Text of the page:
The new program will make Navajo Technical University the only Tribal university with animal science and veterinary technology programs running side by side. Together, the academic programs will prepare students for careers related to livestock production and veterinary medicine. These are critical needs on the Navajo reservation, where many families rely on small livestock herds for food, including ceremonial meals, and for fiber used to weave blankets and rugs, an important cultural tradition and source of income.

“Seeing how much she works – she’s busy 24-7 – it motivates me,” said Hunter Livingston, who is studying with Daye to become a licensed veterinary technician.

Group of sheep in a pen.

A flock of sheep raised at the Navajo Technical University’s Veterinary Teaching Hospital is used for training students in the school’s vet tech program. Rams in the flock also are sold and leased to producers on the Navajo Nation, which helps ranchers improve flock genetics and supports the Navajo culture. Photography: Lance Cheung / U.S. Department of Agriculture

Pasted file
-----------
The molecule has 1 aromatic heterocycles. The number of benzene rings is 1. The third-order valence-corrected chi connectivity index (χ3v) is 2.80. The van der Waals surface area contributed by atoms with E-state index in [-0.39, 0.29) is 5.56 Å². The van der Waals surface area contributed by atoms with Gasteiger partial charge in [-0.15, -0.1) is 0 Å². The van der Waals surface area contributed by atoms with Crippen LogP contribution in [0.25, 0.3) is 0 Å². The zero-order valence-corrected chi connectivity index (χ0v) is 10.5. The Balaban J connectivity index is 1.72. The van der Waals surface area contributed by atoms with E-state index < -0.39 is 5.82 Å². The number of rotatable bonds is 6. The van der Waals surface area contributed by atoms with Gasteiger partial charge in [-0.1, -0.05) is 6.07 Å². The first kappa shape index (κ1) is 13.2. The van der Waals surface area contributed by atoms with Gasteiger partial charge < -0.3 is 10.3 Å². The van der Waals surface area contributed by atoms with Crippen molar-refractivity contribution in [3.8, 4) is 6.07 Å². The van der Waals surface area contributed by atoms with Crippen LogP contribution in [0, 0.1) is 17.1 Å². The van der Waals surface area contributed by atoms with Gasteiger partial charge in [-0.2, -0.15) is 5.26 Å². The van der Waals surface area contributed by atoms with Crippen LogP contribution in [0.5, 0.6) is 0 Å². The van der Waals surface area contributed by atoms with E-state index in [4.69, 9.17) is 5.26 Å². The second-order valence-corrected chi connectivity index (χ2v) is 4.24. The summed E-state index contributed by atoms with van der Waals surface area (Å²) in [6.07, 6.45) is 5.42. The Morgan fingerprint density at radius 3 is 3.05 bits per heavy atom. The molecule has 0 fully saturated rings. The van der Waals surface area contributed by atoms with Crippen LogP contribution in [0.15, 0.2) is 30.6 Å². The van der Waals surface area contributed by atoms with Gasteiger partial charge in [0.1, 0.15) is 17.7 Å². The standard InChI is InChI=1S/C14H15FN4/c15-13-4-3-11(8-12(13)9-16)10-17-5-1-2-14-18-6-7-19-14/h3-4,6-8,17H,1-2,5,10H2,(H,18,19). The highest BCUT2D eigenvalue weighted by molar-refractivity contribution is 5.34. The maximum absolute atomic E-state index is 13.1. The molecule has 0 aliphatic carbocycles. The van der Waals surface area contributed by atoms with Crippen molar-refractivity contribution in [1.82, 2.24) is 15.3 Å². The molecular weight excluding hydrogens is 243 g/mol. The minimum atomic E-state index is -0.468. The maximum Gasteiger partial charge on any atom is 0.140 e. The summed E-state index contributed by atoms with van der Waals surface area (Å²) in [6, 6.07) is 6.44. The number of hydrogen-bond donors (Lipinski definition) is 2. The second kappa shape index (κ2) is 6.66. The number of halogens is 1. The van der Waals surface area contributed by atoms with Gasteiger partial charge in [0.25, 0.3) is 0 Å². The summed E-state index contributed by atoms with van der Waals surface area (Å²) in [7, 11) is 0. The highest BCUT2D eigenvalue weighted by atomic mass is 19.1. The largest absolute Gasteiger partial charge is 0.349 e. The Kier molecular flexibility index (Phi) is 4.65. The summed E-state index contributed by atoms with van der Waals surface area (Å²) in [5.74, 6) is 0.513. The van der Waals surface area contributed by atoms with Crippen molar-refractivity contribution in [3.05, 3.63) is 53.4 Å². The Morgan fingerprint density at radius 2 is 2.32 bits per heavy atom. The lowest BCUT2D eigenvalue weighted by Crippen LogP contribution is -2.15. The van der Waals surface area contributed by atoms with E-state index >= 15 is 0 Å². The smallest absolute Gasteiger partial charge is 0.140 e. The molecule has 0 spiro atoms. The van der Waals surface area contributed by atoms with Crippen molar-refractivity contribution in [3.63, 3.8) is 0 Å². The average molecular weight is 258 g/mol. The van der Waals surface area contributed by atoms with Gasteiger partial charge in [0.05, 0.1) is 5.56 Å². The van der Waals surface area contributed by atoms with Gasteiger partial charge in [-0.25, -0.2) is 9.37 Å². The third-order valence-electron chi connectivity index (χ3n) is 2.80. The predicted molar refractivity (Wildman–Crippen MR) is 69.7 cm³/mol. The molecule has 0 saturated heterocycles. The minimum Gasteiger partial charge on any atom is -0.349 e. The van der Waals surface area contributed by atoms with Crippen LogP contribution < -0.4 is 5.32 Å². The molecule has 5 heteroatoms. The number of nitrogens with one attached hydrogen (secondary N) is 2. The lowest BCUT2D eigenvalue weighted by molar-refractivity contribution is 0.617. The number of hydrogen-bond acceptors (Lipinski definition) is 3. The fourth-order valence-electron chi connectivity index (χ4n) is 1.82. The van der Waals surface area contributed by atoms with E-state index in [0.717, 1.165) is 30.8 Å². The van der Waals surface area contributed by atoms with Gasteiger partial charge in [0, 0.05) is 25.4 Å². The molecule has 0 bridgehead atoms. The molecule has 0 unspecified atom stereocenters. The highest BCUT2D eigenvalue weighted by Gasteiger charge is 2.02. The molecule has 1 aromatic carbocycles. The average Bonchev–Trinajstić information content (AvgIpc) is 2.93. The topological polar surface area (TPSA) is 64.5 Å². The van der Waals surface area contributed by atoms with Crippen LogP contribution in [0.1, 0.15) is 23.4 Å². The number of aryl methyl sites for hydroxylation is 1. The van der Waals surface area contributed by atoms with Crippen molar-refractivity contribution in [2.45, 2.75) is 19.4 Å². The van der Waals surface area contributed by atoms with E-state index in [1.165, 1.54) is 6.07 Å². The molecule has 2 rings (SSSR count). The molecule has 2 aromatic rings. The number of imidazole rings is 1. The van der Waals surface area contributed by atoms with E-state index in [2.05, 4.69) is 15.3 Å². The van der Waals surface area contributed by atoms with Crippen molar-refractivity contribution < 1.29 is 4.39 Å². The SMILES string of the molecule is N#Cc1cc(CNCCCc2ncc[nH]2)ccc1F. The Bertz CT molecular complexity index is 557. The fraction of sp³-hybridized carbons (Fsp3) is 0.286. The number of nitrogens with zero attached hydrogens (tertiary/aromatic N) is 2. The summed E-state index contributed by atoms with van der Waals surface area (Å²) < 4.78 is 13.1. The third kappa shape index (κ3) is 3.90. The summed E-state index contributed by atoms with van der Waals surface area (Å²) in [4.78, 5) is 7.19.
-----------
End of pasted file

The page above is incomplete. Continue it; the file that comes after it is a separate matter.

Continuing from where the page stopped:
IN FACT, MOTIVATING HER STUDENTS is Daye’s primary professional goal. She was one of three children whose single mother insisted her kids go to college. Daye attended Colorado College in Colorado Springs with scholarship support, then earned her veterinary degree at Colorado State University in 2001. After several years of private practice, Daye returned to her homeland and started work at Navajo Technical University in 2009. She lives with her husband and young children outside Crownpoint, where she grew up horseback riding and tending cattle and sheep on a landscape studded with piñon, rabbitbrush, and sage. Her grandfather was born in a stone hogan in their backyard.

“The only way we can become a better nation and have a better economy and come out of poverty is through education,” Daye said. “We’ve got to look to education to survive and maintain who we are. It’s the way we will move forward as a society. My goal is to help as many students as we can.”